Saturday, April 30, 2016


Ten days after news came in of a migrant tragedy in the Mediterranean in which up to 500 people may have died, the world has lost interest and I wish I could say I am surprised.  But when all that most countries care about is keeping migrants off their own territory, politicians cannot stop bickering for long enough to even ascertain what has happened. For the record, and according to information pieced together by UNHCR in interviews with survivors, it appears to be this:

In Libya, human traffickers put 100 - 200 migrants onto an inadequate, 30-metre-long boat then tried to transfer them, somewhere between Libya and Italy, onto a larger boat which was already carrying 100 people. This boat suddenly capsized and sank. Most of the 41 survivors managed to swim back to the first boat which was then left adrift in the Mediterranean for at least three days before help arrived on 16th April. No further confirmation of the numbers involved in the disaster seems to be available and, as I have said, few people in a position to change things are interested.

There has really been some shameful political posturing over the past week, with Austria threatening to build a barrier at the Brenner and the German Interior Minister having the gall to tell Italy that it is a country "far from being overwhelmed by asylum seekers." That's right, Mr de Maizière - overwhelmed she is not but Italy continues to save thousands of migrants every day, processes them, provides the medical care required and, despite some isolated ugly incidents, generally treats arrivals with kindness and humanity.  In the last five days of March alone, Italy saved 3,700 migrants.  The barrier at the Brenner - which Italy correctly says would be against EU rules - is off the cards for now but only for now.  Austria has said that it will be erected "when needed" and is putting in place more border checks at the Pass.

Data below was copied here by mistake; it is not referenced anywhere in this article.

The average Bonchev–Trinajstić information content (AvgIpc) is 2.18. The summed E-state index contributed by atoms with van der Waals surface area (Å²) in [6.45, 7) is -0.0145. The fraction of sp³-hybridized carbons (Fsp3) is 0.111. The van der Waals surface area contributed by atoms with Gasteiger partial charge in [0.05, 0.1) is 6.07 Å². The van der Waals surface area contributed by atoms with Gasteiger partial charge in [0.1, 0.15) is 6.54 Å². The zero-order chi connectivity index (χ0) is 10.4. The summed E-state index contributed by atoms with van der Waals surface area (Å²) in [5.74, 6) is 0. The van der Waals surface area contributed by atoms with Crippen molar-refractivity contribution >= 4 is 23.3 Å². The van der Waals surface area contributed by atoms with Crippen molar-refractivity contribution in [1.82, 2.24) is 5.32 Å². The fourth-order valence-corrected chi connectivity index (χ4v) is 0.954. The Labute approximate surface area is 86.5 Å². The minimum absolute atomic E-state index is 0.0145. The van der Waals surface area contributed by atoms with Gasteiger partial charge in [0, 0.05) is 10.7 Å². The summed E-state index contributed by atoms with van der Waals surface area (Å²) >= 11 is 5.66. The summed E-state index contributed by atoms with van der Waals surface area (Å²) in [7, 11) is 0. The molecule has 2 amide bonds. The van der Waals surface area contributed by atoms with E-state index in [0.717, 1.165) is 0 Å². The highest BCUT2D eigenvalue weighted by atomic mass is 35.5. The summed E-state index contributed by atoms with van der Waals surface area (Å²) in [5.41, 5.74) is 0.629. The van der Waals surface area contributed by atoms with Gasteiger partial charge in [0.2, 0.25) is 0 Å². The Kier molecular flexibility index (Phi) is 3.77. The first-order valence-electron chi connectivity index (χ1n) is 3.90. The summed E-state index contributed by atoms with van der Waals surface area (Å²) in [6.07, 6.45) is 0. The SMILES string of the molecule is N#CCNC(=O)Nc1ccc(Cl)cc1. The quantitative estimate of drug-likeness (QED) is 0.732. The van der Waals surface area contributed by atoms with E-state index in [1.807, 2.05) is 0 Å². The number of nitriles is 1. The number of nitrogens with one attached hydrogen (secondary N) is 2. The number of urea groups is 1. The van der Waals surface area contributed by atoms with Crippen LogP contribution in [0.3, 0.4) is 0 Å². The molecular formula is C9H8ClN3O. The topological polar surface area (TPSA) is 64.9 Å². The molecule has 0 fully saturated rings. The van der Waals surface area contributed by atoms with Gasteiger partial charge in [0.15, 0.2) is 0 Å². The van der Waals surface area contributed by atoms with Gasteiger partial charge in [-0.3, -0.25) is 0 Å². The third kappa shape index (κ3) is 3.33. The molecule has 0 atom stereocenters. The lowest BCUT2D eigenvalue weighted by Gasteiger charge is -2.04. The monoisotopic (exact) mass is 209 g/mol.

In other developments, Italy is ready to contribute 50 Carabinieri and army personnel to a possible UN force of 250 which would help Libya protect its oil wells and refineries. Minister of the Interior Angelino Alfano is asking for an agreement with Libya on migration so that most migrants would be prevented from leaving in the first place and others would be sent back under a scheme similar to the one agreed by the EU and Turkey.  Here in Sicily, Frontex [the European External Borders Agency] has set up its Italian headquarters in Catania.

Meanwhile, my own country continues to make me ashamed, having refused to admit 3,000 Syrian refugee children who are in dire need of a safe haven.

One of the saddest stories that has come to my attention this week is that of a three-year-old Somali girl who, two weeks ago, survived a Mediterranean migrant crossing with her mother, brother and uncle.  She was taken to the migrant hotspot of Taranto [Puglia] and was waiting in the long queue to be processed when the Mayor of Taranto, Ippazio Stefàno, a pediatrician who helps out in the medical facility at the hotspot, realised that she was extremely unwell.  He got her family to the front of the queue, examined the little girl and had her transferred to hospital.  At first all seemed to be going well but sadly the child died on 25th April.

I now have two simple questions for all politicians involved in this sorry mess: How many children have to die before Europe comes to its collective senses and what do you think the effects of such tragedies will be on the siblings of the victims?  Governments, take a look at history.

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